I have been suffering with migraines and been in and out of Er. I have tried many many different meds and just got nerve block in my neck and head. I am wanting a consult for the stimulator due to my quality of life at this point is none. I am in the bed with these migraines from 1-4 days and nothing seems to help. I cant find a Dr near me that does the Omega , I am from Mississippi but willing to go out of town if my insurance will approve it. Please help point in the right direction. I am at my breaking point .

  • By DonnaFA Moderator

    Hi, Mississippi Girl, please know that we hear you and that you are not alone. A good place to start is Is It Time For a New Migraine Doctor?. A quick glance shows that there are four doctors in Mississippi. If you happen to be close to a state line, you may also want to check the neighboring state.

    You may also want to read some of the articles on the site that deal with other surgical treatment alternatives.

    I’d also like to invite you to our Facebook page to join the conversation and find fellowship anytime you need us. We’ll be thinking of you. -All Best, Donna ( team)

  • By Diane

    I am way behind on even hearing about this. Finally picked this topic to read. None of my primary care doctors or the physiatrist has mentioned this. I will ask at next Botox. (Which I’m not real sure helps anyway). I’m afraid to ask for Neuro consult as they might take away the meds that partially help. I live in central Illinois (Peoria) – Should I give in and ask for neuro consult and live with consequences? Worried to ask.

  • By Monkeybrew

    Diane, I am sorry to hear of your worry and anxiety. These feelings, on top of the migraines… ugh! I can tell you that the neurologists that I worked with over the years were critical to the ultimate success that I have found with the implant! I would add that neurologists who specialize in treating migraine are the best route if there is someone like this relatively close to you.
    As for your primary care physician and psychiatrist not mentioning a neurostimulator implant, well that does not surprise me. The implant only came up in discussions of treatment options after years of attempting to treat with medications, nerve blocks, hospitalization and other treatments.
    I would not fear that a referral to a neurologist would necessarily mean that medications would be taken away. It may mean adjusting and tweaking medications used for prevention and rescue. The goal of any change would be improvement and not loss of relief from medications that may be working.
    I encourage you to be informed (get online and research what providers might be in your area, what migraine treatment centers are relatively close to you). I would also encourage you to ask about a referral to a neurologist that specializes in treating migraine. Finding a qualified neurologist to work with is a good thing!
    As for the anxiety, it is only nature to feel some amount of anxiety when thinking about shifting one’s care from providers you know and have worked with (possibly for years). I would say, from experience, the best results I have found have come from finding and working with the right specialists!

  • By yazzzy

    Thanks for the feedback, particularly in relation to eyebrow movement. It’s been about nine weeks since I had surgery and things are going well. I’ve only had two major migraines in that time and significantly reduced my use of medication.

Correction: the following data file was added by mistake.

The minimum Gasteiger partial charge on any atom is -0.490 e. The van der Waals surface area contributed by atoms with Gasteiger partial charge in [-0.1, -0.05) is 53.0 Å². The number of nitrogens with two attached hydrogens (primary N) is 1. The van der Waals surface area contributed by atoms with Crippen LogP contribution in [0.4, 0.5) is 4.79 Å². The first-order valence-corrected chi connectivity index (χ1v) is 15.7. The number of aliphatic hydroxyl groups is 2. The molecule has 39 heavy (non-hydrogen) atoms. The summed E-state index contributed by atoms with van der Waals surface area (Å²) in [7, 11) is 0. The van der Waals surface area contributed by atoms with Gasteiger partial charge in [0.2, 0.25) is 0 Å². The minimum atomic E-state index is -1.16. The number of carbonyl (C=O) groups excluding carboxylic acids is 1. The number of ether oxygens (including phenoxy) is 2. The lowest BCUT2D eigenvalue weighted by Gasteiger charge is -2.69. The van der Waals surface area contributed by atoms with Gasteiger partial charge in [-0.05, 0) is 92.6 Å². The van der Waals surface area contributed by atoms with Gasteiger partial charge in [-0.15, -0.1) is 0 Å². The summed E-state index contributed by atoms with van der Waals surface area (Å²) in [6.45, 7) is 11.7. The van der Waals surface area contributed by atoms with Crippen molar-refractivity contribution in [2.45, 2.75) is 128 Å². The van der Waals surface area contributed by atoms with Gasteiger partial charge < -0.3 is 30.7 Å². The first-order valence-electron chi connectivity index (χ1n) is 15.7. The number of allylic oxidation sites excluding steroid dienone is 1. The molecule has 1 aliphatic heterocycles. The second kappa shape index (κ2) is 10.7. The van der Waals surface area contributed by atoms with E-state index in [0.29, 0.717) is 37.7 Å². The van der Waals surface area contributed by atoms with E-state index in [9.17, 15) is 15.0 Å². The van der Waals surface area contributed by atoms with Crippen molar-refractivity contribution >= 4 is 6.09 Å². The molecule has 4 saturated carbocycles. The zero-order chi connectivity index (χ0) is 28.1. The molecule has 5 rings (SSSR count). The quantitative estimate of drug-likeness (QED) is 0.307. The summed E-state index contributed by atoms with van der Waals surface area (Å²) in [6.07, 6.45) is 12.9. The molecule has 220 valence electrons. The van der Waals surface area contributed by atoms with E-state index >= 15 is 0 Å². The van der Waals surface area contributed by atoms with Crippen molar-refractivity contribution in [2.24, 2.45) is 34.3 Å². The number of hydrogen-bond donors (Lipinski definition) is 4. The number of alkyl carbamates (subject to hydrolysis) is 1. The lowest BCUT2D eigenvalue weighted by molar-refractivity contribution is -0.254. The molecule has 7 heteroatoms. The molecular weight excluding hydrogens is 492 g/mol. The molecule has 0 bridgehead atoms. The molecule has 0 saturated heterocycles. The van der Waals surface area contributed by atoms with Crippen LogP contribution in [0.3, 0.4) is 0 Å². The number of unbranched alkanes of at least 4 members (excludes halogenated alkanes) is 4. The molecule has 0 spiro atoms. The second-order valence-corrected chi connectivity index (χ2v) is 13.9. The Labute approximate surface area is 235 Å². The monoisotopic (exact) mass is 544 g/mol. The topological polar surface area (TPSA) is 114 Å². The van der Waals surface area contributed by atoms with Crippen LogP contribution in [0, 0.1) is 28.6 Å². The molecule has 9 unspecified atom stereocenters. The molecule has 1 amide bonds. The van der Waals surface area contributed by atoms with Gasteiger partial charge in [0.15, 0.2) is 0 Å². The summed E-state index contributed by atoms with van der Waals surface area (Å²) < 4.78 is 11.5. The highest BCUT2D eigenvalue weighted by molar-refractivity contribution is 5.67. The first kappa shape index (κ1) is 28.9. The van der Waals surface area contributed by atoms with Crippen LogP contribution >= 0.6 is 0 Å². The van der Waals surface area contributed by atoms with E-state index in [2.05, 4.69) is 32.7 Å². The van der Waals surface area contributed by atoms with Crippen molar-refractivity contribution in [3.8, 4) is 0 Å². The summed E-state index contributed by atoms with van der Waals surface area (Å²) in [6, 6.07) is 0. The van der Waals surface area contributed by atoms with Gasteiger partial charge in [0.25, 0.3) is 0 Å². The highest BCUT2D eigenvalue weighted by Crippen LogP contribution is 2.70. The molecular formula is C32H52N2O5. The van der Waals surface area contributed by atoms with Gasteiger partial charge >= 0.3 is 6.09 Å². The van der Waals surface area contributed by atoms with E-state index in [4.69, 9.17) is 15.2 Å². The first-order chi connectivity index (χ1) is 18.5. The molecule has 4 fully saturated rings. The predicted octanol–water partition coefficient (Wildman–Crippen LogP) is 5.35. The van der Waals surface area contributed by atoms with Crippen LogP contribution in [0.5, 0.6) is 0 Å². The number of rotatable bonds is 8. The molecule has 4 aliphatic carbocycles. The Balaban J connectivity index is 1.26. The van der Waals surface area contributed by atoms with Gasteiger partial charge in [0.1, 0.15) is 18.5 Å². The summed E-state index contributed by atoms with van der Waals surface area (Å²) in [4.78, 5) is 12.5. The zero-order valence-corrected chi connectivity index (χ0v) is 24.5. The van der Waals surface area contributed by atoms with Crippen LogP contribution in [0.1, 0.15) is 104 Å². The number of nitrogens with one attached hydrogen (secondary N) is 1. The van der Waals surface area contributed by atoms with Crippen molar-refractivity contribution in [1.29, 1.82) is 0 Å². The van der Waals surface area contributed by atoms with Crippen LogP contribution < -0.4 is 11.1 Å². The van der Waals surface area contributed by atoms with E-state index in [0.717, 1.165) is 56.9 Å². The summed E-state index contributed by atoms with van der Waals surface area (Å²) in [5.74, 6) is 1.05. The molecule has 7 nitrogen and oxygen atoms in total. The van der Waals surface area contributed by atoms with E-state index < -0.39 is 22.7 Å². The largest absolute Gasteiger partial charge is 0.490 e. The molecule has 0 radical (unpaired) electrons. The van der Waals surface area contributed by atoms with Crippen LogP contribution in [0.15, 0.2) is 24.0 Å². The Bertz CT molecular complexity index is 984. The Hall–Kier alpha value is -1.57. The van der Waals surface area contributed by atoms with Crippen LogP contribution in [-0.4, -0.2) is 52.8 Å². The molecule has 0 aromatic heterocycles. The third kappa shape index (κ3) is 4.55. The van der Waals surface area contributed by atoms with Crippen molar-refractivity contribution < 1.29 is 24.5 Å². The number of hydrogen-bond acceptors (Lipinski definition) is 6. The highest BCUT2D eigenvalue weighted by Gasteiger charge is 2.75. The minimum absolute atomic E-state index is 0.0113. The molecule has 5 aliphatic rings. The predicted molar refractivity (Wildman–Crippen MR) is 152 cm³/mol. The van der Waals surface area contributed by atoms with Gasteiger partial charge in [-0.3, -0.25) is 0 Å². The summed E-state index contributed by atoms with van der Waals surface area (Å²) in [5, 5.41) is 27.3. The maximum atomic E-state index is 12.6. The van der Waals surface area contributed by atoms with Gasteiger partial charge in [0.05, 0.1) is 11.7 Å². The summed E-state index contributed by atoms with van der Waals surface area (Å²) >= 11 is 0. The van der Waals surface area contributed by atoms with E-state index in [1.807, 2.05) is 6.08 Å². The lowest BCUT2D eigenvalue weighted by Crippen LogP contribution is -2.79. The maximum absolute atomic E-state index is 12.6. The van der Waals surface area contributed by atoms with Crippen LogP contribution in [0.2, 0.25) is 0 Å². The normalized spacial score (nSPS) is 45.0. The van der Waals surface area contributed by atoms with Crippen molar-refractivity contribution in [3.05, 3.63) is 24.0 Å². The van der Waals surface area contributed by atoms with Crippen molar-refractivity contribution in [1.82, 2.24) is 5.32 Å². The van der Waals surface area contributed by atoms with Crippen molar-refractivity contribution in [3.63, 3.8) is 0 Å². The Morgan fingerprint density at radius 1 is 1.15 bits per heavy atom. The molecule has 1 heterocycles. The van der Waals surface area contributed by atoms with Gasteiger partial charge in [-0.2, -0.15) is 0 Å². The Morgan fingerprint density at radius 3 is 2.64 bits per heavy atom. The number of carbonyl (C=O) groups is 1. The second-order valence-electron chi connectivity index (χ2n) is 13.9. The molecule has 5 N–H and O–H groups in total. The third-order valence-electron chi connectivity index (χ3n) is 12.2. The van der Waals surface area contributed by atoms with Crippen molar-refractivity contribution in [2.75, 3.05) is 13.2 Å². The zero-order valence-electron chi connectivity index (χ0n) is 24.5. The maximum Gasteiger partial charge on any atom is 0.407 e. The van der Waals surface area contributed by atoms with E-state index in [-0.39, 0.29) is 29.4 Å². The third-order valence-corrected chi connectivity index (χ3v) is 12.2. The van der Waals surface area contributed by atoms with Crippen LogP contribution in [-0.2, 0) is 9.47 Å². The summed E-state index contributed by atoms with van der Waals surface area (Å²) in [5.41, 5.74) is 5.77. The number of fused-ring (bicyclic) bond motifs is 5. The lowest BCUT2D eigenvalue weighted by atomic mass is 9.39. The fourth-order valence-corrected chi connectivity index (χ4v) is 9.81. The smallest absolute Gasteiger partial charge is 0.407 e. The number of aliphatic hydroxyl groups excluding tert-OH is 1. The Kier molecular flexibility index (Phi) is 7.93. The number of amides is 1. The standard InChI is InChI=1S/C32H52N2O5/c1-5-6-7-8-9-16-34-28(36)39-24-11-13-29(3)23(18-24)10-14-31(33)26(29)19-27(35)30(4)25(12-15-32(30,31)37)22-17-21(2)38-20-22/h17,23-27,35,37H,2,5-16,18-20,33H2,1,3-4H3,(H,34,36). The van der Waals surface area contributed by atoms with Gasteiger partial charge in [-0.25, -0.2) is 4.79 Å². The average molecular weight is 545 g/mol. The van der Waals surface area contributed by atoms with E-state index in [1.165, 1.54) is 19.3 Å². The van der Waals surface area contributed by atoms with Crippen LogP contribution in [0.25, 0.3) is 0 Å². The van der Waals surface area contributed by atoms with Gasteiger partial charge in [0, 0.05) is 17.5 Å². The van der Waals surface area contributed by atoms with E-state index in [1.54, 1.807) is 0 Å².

I definitely agree that the stim feels different on each side and I’m guessing this is the same as each person having different effectiveness from the stim. I’m still having difficulty moving my right eyebrow. It’s odd it just won’t move, it’s not even like Botox where it won’t move but I can see all the muscles working to try and lift the eyebrow but with no luck. I’m hoping over time it will get movement back. I’m going to raise it as a concern at my 3 month post op check in.
    Monkeybrew, I definitely agree that consideration of a stim is usually a last resort after everything else has been trialled. I’m in Australia and it was only by luck that I came across a neurologist who had heard of It after 10 years and goodness knows how many second opinions. Definitely trial all other options before considering a stim, as it is an somewhat invasive surgery.

  • By sixjs1

    I get migraine. My 27 year old daughter has had RX of migraine since age 2 years. My daughter has been through the preplanning for the implant and is a good candidate but has not followed through with the next steps due in part to concerns if implanting the device and I know. Fear it won’t work. Your descriptions of your chronic migraine lives describes her life as well. Can anyone give words of support and encouragement for /to her? Your success stories are what I know she desires and and are what I have wanted for her all these years. Thank you!

  • By Monkeybrew

    An update… In July of 2016 I had a neurostimulator surgically implanted. About a year out from that surgery I noticed that the frequency and intensity of my migraines dropped, significantly! I went from severe migraines daily to mild to moderate migraines once every week or two!

    It is as if the stim re-wired long-standing patterns of migraine!

    I still see a neurologist and I am currently taking just one prescribed preventative medication. I have another prescription for an abortive medication. This is so radically different than having up to four preventative medications and a whole toolbox of abortives!

    For me the implanted neurostimulator has been a miracle!